Theft, Fraud and Property Crimes

An overview of the Criminal Justice (Theft and Fraud Offences) Act 2001

In this week’s article I’m going to back towards the legal side of the security industry. Im going to give an overview of probably one of the most commonly used and also commonly misrepresented pieces of legislation in Ireland. That is the Criminal Justice (Theft and Fraud Offences) Act 2001. I like this piece of legislation and I’ve used it probably more times than any other law in my career. It covers crimes against property and is most often used in retail security, but I have used it in others areas as well. There is also often some confusion in its application which I hope to cover as well. When can you arrest for theft? The difference between theft and robbery etc. It doesn’t cover all property related crime and there are some like criminal damage and trespass that I’ll cover in a later article but for now this is an overview.

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From security training to developing people

Mindset + Training + Application = Development

This article is reproduction of a piece  I was kindly asked to write by Dr Alison Wakefield Chairperson of the British Security Institute for the Risk UK magazine in February of this year. I’m re-printing an altered version of it here in response to some issues raised recently about in house training in security  and the lack of development of security staff after completing in house training with security companies. 

The development of security staff has always been a challenge for the security industry. There are many contributing factors to this, such as staff turnover, cost, quality of entry level staff or lack of return on investment, which many of you will be all too familiar with. There is another factor, however, that contributes to all the above. I believe that in many organisations there is a fundamental misunderstanding of what people development really means. As an industry we tend to focus on training security staff in order to develop them, but is that really enough? The truth is that we can never truly develop other people. All we can do is give our people the trust, resources and support to develop themselves.

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A note on violence: When all you have is a hammer

This one could be a short musing on violence and its use as a problem solving tool in the security industry. Have you ever heard the phrase ‘when all you have is a hammer every problem looks like a nail’? Its something I’ve often related to the security industry and something which my younger self was often guilty of. Its not a complaint about the use of violence or physical skills but it is a cautionary message about over reliance on physical skills. I had a completely different idea for this weeks article but a conversation with an old friend this week put this thought into my head I was taken to thinking about my younger days as I started off in this industry. At that time I thought I was the best thing since sliced bread. I was probably a little over confident and definitely a lot more hot headed than I would now ever like to admit. I grew up with experience and harsh lessons but not without making a lot of mistakes and that is what I want to talk about here. My musing is on violence and the advantages and disadvantages of having a large skill set in that area in the security industry.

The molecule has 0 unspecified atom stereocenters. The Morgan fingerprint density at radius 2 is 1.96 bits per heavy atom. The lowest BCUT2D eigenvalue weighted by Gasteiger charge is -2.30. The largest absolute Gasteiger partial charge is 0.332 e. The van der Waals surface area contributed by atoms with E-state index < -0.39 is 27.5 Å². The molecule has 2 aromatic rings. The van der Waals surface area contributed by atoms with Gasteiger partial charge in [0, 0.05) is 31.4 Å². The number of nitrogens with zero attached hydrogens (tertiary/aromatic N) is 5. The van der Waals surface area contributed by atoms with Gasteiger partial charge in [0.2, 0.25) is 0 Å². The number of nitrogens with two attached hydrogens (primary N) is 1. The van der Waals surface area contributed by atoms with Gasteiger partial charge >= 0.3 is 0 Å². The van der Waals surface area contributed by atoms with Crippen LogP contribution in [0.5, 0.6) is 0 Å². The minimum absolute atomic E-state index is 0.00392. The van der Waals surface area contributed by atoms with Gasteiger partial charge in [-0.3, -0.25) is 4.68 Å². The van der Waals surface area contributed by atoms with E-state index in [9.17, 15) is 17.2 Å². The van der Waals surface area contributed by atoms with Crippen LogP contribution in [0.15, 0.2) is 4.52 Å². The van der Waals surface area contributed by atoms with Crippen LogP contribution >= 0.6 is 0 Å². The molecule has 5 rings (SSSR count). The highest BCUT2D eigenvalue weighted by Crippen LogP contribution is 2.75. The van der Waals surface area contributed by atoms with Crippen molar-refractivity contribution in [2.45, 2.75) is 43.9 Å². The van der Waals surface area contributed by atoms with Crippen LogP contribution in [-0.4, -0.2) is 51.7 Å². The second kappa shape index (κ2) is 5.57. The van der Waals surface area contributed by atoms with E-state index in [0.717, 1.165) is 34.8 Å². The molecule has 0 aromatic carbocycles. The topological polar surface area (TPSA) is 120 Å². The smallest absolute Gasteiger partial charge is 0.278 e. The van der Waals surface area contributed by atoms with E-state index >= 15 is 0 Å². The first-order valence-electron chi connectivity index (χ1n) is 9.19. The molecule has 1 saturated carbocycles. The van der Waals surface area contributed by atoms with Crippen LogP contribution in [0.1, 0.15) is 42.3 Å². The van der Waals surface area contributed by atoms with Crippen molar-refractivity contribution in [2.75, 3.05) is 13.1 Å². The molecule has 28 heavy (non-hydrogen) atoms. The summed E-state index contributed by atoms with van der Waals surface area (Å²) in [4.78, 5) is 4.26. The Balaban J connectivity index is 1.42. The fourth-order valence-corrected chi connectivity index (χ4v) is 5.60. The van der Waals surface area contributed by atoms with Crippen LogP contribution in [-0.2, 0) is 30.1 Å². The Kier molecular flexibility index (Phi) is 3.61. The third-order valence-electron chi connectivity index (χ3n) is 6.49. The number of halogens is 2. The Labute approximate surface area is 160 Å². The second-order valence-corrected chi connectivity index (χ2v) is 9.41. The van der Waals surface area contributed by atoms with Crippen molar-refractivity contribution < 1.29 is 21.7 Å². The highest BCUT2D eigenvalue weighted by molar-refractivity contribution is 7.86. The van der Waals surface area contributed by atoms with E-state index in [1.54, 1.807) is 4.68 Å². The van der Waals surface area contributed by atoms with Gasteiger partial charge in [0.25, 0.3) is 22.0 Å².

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Security Operative basics: Setting the standard

Short rant crossed with a basic message this week. Is it just me or have standards dropped in the security industry in the last few years. I’m not talking about the standard of person entering the industry or standards of work conditions. I’m talking about the standards of how we look, act and behave while on duty. Maybe its just me turning into an old grouch but I’ve definitely noticed a decline. I could be wrong but I’ve definitely noticed an increase in not shaving, not ironing, wearing runners with uniforms and all of the other small irritating things that drive me crazy. Has this now become acceptable in the industry? Whats caused it? Or am I completely wrong and turning into a grumpy old man? This is not for the experienced professionals who show up to work every day like they should. Its for the new people who see these things happening and think its ok. Its for the people who want to know how to look and act professionally and its for the supervisors who have let this slip into their teams without them noticing.it.

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Criminal Law in Ireland: An overview for security operatives

Following on from last weeks article on civil law and liabilty I’m going to do a series of articles on areas of Irish law and how it affects the role of the security operative. In this industry knowledge is power and blindly following the instruction of a supervisor or SOP when it comes to matters of law is not good enough. To apply legal principles at work we must have an underlying understanding much deeper than the law we are applying. In this article I’m going to take a look at the fundamentals of criminal law. The defining criteria for an act to be a crime and the various classifications of crime and their meaning to the security operative. This is not going to delve into specific parts of criminal (I’ll do that later) but it is an overview of the basic principles of criminal law and how it differs from civil law.